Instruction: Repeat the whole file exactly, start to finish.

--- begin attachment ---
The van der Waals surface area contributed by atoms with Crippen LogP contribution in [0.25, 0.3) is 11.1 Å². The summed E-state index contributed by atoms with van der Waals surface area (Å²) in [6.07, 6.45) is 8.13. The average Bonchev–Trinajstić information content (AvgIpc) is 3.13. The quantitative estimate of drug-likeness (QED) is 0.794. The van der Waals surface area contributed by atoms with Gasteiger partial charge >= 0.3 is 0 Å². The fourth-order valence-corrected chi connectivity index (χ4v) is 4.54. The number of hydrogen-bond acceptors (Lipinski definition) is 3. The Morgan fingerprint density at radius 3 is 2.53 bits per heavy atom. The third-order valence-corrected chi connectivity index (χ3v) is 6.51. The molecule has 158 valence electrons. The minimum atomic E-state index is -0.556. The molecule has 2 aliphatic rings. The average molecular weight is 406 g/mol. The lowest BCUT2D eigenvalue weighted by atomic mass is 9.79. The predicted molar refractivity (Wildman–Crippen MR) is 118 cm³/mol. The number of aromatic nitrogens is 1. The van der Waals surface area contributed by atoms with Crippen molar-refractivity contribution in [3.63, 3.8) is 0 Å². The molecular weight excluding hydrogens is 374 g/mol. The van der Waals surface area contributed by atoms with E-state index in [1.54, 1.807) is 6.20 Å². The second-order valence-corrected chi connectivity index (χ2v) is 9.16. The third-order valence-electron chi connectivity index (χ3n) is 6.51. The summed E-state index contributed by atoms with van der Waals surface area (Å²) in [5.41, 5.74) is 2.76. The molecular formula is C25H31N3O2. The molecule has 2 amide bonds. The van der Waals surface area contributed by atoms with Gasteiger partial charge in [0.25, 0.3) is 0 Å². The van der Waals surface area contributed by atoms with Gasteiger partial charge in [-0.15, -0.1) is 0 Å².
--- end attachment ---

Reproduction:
The van der Waals surface area contributed by atoms with Crippen LogP contribution in [0.25, 0.3) is 11.1 Å². The summed E-state index contributed by atoms with van der Waals surface area (Å²) in [6.07, 6.45) is 8.13. The average Bonchev–Trinajstić information content (AvgIpc) is 3.13. The quantitative estimate of drug-likeness (QED) is 0.794. The van der Waals surface area contributed by atoms with Gasteiger partial charge >= 0.3 is 0 Å². The fourth-order valence-corrected chi connectivity index (χ4v) is 4.54. The number of hydrogen-bond acceptors (Lipinski definition) is 3. The Morgan fingerprint density at radius 3 is 2.53 bits per heavy atom. The third-order valence-corrected chi connectivity index (χ3v) is 6.51. The molecule has 158 valence electrons. The minimum atomic E-state index is -0.556. The molecule has 2 aliphatic rings. The average molecular weight is 406 g/mol. The lowest BCUT2D eigenvalue weighted by atomic mass is 9.79. The predicted molar refractivity (Wildman–Crippen MR) is 118 cm³/mol. The number of aromatic nitrogens is 1. The van der Waals surface area contributed by atoms with Crippen molar-refractivity contribution in [3.63, 3.8) is 0 Å². The molecular weight excluding hydrogens is 374 g/mol. The van der Waals surface area contributed by atoms with E-state index in [1.54, 1.807) is 6.20 Å². The second-order valence-corrected chi connectivity index (χ2v) is 9.16. The third-order valence-electron chi connectivity index (χ3n) is 6.51. The summed E-state index contributed by atoms with van der Waals surface area (Å²) in [5.41, 5.74) is 2.76. The molecular formula is C25H31N3O2. The molecule has 2 amide bonds. The van der Waals surface area contributed by atoms with Gasteiger partial charge in [0.25, 0.3) is 0 Å². The van der Waals surface area contributed by atoms with Gasteiger partial charge in [-0.15, -0.1) is 0 Å².